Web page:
Council members discuss housing affordability, 10-1 system

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Austin City Council members (seen left to right) Delia Garza, Gregorio Casar and Sabino Pio Renteria gathered Tuesday evening to discuss how the Council has changed under the 10-1 system.
Photo Credit: Gabriel Lopez | Daily Texan Staff

Concerned with City Council plans to tackle housing affordability, members of Austin Young Democrats gathered Tuesday to hear Council members discuss how the Council has changed under the 10-1 system.

With the new 10-1 system, voters elect the mayor at-large and 10 members from separately drawn districts. Previously, voters elected the Council’s six members at-large. Throughout the event, the Council members said the system has allowed for more diversity when discussing the big issues facing the city.

Gregorio Casar, who represents parts of North Austin in District 4, said the 10-1 system has forced Council members to represent their constituents well but also to think about the concerns of other districts, especially when considering issues such as housing.

“There are lots of good things about the 10-1 system,” Casar said. “At the same time, if we can’t, as progressives, build the constituency that’s looking towards the future and really big progressive ideals, then it’s easier for us to retrieve into the smaller, little stuff that’s going on in our districts.”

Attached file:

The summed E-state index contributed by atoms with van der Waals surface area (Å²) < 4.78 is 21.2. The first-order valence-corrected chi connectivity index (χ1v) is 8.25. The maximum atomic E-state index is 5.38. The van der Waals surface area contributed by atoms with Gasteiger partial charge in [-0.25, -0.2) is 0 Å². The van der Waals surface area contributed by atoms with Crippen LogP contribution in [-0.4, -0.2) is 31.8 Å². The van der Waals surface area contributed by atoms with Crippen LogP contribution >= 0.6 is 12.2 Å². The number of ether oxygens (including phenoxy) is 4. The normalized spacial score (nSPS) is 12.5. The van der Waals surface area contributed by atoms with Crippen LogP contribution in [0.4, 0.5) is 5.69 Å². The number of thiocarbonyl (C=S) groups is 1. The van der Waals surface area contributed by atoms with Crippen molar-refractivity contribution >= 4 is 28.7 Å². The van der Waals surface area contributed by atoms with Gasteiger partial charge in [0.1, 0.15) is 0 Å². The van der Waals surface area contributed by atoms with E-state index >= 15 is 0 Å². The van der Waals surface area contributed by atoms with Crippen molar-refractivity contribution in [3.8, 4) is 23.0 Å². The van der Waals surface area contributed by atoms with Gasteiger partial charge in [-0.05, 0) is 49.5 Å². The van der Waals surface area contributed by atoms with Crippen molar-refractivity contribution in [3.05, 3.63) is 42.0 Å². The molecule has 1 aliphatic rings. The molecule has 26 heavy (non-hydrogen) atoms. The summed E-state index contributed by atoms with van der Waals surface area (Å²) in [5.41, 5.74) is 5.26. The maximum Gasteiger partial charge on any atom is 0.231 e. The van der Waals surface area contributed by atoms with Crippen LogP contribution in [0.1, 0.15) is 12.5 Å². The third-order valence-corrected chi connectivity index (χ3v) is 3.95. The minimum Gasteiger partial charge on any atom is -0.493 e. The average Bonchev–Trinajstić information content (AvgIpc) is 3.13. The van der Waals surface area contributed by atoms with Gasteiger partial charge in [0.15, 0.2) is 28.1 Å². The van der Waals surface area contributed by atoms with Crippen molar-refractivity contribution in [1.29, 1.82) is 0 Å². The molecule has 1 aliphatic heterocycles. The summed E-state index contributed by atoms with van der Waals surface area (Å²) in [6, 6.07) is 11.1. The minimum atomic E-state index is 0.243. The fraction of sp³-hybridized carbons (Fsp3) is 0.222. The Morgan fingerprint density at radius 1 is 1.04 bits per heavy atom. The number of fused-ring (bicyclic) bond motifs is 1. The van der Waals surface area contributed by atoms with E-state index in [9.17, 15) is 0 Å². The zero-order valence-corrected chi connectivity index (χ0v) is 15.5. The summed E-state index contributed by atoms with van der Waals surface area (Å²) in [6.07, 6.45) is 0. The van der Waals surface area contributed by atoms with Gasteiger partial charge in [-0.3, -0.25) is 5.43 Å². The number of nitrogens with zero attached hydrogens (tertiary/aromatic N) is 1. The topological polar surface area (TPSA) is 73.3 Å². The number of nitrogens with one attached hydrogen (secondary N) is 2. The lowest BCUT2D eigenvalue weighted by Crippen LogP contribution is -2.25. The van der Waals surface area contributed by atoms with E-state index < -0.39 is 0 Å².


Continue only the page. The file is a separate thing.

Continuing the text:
Councilwoman Delia Garza  and Councilman Sabino “Pio” Renteria spoke alongside Cesar.

Casar said reducing traffic is a necessary part of addressing affordable housing.

“We need to simultaneously be ready for massive investments in affordable housing, paired at the same time with massive investments in mass transit,” Casar said. “I think that folks understand traffic and the need for alternative transportation — not a big plan — but a plan that is supported by transit users.”

Architecture junior Frank Onuorah said he came to hear Casar, his City Council member, talk about how the new system has influenced the Council’s actions on affordability.

“I feel a little bit more obligated to be more aware of … the way big issues, like affordability, are handled by our big leaders in government,” Onuorah said. “With the three Council members here tonight, they’re super big about promoting affordable measures to make housing feasible for more Austinites than what they are currently feeling.”

According to Casar and Garza, one way the City Council is currently taking on affordable housing is by considering reducing regulations on accessory dwelling units, which are residential units located on lots larger than 7,000 square feet.

Council members will take up the units at its next meeting Thursday  when it could vote to reduce the minimum lot size requirement to smaller lots and create design standards.

“I see the argument of affordable housing, but I guess I’m concerned about some issues,” Garza said. “I don’t know where I’m landing just yet, and I’m looking forward to the conversation.”